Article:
Table 1
Summary data for the SNPs analyzed for tumor/normal tissue genotype concordance

Statistical analysis

For all genes, we crosstabulated genotype frequencies according to tissue type (normal lymph node and tumor) and calculated weighted kappa coefficients as a measure of agreement between the two DNA sources.18 Because our kappa statistics were calculated from samples of modest size and were either approximately or exactly equal to unity, we calculated 95% confidence intervals (CI) around the point estimates by characterizing the 2.5th and 97.5th percentiles of distributions of estimated kappas from 1000 bootstrapped samples of the original data.19 We also calculated percent agreement and corresponding mid-P 95% CI under a binomial distribution.20 We calculated observed allele frequencies for each gene variant, based upon results from normal lymph node tissue, and compared these with benchmark values previously reported in European or Caucasian populations. We used observed and expected allele frequencies from normal lymph node tissue to calculate Chi-square statistics and test the null hypothesis that allele frequencies were in Hardy–Weinberg equilibrium. All statistical tests were two-sided, with a Type I error rate of 5%. All analyses were performed using SAS version 9.1 (SAS Institute, Cary, NC).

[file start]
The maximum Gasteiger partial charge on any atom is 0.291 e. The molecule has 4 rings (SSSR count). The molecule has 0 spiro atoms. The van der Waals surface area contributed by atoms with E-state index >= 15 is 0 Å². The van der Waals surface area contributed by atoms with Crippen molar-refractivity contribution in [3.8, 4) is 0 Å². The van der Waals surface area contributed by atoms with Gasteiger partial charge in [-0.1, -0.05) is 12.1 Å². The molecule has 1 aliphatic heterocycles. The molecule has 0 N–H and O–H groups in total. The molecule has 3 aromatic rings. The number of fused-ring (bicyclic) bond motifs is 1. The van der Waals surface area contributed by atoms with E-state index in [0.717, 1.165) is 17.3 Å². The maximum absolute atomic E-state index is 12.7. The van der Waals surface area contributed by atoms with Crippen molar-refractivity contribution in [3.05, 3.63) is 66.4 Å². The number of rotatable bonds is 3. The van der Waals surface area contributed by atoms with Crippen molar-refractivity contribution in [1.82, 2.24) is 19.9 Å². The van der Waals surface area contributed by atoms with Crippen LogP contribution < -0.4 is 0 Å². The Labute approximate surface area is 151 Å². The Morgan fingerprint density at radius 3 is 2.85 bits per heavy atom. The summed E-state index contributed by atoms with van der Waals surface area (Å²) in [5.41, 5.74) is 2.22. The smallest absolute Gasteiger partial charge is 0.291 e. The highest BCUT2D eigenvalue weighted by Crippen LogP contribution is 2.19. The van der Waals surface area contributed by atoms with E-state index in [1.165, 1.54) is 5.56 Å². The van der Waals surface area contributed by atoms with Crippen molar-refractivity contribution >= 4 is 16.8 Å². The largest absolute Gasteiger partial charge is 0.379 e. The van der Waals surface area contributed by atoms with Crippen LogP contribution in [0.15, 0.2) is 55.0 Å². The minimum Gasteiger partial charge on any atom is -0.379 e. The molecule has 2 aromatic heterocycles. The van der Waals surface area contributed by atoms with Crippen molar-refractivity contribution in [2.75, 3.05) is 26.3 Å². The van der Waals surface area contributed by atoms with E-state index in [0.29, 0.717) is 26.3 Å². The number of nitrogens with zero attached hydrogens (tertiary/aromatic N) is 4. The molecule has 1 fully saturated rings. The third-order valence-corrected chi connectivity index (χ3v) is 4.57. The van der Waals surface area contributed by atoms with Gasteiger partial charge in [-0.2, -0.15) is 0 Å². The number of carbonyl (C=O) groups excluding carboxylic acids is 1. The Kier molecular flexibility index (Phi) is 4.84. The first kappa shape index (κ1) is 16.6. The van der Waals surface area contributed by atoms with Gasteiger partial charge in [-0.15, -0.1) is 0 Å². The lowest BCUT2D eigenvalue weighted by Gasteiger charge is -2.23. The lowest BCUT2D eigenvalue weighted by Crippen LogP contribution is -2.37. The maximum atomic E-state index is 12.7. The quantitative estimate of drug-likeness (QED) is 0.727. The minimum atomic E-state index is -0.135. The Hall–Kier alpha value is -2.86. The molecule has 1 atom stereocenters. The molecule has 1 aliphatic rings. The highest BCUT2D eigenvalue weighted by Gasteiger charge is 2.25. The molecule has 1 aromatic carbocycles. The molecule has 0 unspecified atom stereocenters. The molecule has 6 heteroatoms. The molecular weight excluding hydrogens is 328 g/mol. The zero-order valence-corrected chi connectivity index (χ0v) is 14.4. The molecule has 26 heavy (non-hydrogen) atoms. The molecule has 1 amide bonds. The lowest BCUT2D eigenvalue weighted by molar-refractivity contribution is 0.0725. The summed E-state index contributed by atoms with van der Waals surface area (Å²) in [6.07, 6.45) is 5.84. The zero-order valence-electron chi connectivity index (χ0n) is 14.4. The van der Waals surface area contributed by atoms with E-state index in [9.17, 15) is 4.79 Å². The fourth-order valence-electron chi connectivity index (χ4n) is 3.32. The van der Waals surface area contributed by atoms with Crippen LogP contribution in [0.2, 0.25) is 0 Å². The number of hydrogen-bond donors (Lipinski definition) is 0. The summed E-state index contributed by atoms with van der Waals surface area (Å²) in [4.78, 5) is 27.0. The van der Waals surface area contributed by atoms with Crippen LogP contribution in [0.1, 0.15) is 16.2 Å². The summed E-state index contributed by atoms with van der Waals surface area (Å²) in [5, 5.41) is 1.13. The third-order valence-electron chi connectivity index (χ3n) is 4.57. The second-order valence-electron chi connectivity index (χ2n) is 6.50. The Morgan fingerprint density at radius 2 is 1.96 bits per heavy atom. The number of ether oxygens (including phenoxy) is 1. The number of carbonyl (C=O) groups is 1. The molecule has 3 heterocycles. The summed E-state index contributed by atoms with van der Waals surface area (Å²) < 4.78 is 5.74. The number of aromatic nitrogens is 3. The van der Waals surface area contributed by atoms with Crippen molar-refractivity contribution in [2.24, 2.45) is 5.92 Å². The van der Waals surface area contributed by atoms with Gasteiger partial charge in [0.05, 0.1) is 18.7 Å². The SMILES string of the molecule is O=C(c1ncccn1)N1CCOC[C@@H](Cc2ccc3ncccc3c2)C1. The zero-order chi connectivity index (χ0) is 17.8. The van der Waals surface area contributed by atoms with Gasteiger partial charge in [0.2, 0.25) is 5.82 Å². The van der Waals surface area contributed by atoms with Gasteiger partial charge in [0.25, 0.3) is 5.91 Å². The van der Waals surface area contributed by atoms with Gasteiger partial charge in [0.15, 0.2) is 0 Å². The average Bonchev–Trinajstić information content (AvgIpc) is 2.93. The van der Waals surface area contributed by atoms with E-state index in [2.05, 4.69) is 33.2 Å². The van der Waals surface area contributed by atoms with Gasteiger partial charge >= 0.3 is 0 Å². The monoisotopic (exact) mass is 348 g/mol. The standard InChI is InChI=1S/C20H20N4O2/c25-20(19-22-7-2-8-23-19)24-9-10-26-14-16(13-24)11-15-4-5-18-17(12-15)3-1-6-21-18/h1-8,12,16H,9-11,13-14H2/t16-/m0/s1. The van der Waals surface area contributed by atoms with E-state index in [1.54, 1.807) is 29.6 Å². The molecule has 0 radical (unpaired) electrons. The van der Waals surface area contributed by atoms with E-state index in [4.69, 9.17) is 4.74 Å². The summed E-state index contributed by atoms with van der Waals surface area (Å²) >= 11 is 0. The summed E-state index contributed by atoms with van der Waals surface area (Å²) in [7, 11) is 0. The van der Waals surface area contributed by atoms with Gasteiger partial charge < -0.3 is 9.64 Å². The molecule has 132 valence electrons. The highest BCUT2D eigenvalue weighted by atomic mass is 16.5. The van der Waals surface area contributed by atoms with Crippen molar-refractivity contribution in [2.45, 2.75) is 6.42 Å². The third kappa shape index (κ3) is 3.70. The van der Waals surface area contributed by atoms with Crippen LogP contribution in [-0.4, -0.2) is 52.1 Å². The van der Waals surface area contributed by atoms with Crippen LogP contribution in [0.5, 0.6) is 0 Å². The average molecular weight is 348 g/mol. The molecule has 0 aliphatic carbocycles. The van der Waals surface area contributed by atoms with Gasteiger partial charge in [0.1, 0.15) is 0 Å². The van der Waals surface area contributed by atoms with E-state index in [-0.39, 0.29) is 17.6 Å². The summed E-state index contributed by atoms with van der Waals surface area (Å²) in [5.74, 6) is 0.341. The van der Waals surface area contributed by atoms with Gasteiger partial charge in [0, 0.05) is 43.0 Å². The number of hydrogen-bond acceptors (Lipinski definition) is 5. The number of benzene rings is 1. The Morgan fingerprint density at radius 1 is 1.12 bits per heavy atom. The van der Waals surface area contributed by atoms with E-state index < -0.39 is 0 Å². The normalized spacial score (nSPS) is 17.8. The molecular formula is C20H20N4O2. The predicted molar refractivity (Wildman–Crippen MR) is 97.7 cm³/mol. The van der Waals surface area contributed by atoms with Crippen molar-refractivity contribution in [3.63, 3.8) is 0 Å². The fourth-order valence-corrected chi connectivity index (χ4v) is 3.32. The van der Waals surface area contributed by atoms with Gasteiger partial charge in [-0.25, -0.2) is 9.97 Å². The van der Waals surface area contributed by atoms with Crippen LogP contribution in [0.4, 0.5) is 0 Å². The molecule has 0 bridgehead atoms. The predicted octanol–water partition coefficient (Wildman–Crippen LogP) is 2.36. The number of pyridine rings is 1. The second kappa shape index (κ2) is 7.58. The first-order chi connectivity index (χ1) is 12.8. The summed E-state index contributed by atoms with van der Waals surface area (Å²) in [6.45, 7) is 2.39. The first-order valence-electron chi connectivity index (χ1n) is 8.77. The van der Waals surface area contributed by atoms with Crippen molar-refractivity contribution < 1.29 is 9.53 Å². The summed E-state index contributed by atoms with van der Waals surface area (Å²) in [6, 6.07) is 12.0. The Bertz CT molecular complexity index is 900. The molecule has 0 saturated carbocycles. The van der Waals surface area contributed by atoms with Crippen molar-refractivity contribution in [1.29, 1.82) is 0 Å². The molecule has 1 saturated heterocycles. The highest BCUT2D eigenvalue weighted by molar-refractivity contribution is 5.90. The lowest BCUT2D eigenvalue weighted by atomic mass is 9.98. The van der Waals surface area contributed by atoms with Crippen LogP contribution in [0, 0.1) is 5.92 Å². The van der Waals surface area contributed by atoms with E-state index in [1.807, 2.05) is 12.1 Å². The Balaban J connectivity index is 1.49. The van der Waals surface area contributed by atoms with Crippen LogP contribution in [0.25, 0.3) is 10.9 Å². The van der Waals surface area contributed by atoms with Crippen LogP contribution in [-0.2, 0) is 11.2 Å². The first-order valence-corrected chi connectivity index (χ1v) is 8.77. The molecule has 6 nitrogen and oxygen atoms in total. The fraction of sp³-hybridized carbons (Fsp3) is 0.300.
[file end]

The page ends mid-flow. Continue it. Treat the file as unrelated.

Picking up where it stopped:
There were 106 paired normal lymph node and breast tumor tissue samples from the individual patients included in this study. The distribution of the paired samples according to key clinical characteristics is reported in Table 2. We successfully assayed CYP2D6*4 genotype in 105 pairs (99%), UGT1A8*2 genotype in 89 pairs (84%), and UGT2B15*2 genotype in 106 pairs (100%). There was no difference between samples that genotyped successfully and those that failed to genotype successfully with regard to DNA purity (A260/A280 measurement), DNA concentration, length of amplified sequence, or age of the tissue block at the time of DNA extraction. Our main analyses are based on sample pairs with successfully assayed genotypes from both tissue sources.

Table 2
Distribution of 106 tumor and normal tissue pairs according to demographic and clinical factors